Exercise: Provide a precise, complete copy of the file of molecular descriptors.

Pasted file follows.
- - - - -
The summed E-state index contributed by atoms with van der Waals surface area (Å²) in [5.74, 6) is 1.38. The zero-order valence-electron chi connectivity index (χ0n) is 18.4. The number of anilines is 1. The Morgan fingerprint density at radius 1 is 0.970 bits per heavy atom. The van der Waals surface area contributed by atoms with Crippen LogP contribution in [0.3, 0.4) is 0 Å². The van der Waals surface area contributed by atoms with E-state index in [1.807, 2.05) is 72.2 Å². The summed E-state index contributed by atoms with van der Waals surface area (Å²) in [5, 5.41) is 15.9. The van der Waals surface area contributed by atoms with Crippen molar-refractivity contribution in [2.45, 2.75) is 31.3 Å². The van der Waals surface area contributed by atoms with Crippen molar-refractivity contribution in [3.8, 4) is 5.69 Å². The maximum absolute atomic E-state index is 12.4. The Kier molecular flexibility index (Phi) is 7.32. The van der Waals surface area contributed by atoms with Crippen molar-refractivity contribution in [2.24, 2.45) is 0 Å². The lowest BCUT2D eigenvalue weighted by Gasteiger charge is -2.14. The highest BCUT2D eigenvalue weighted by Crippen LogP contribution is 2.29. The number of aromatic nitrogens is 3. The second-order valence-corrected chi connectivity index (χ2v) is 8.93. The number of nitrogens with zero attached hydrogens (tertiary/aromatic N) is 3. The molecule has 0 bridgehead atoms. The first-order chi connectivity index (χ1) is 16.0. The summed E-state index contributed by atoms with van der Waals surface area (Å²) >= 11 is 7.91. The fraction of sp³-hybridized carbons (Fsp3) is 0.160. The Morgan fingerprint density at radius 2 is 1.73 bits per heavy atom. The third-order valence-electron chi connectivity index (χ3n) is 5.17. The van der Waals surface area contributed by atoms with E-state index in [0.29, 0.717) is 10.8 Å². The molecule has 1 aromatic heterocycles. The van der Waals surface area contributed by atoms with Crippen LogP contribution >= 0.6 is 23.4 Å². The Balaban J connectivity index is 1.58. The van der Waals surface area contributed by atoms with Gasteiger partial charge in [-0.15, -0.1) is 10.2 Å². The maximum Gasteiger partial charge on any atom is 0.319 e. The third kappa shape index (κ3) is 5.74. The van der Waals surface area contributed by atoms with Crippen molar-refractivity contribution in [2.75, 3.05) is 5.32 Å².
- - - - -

The summed E-state index contributed by atoms with van der Waals surface area (Å²) in [5.74, 6) is 1.38. The zero-order valence-electron chi connectivity index (χ0n) is 18.4. The number of anilines is 1. The Morgan fingerprint density at radius 1 is 0.970 bits per heavy atom. The van der Waals surface area contributed by atoms with Crippen LogP contribution in [0.3, 0.4) is 0 Å². The van der Waals surface area contributed by atoms with E-state index in [1.807, 2.05) is 72.2 Å². The summed E-state index contributed by atoms with van der Waals surface area (Å²) in [5, 5.41) is 15.9. The van der Waals surface area contributed by atoms with Crippen molar-refractivity contribution in [2.45, 2.75) is 31.3 Å². The van der Waals surface area contributed by atoms with Crippen molar-refractivity contribution in [3.8, 4) is 5.69 Å². The maximum absolute atomic E-state index is 12.4. The Kier molecular flexibility index (Phi) is 7.32. The van der Waals surface area contributed by atoms with Crippen molar-refractivity contribution in [2.24, 2.45) is 0 Å². The lowest BCUT2D eigenvalue weighted by Gasteiger charge is -2.14. The highest BCUT2D eigenvalue weighted by Crippen LogP contribution is 2.29. The number of aromatic nitrogens is 3. The second-order valence-corrected chi connectivity index (χ2v) is 8.93. The number of nitrogens with zero attached hydrogens (tertiary/aromatic N) is 3. The molecule has 0 bridgehead atoms. The first-order chi connectivity index (χ1) is 16.0. The summed E-state index contributed by atoms with van der Waals surface area (Å²) >= 11 is 7.91. The fraction of sp³-hybridized carbons (Fsp3) is 0.160. The Morgan fingerprint density at radius 2 is 1.73 bits per heavy atom. The third-order valence-electron chi connectivity index (χ3n) is 5.17. The van der Waals surface area contributed by atoms with E-state index in [0.29, 0.717) is 10.8 Å². The molecule has 1 aromatic heterocycles. The van der Waals surface area contributed by atoms with Crippen LogP contribution >= 0.6 is 23.4 Å². The Balaban J connectivity index is 1.58. The van der Waals surface area contributed by atoms with Gasteiger partial charge in [-0.15, -0.1) is 10.2 Å². The maximum Gasteiger partial charge on any atom is 0.319 e. The third kappa shape index (κ3) is 5.74. The van der Waals surface area contributed by atoms with Crippen molar-refractivity contribution in [2.75, 3.05) is 5.32 Å².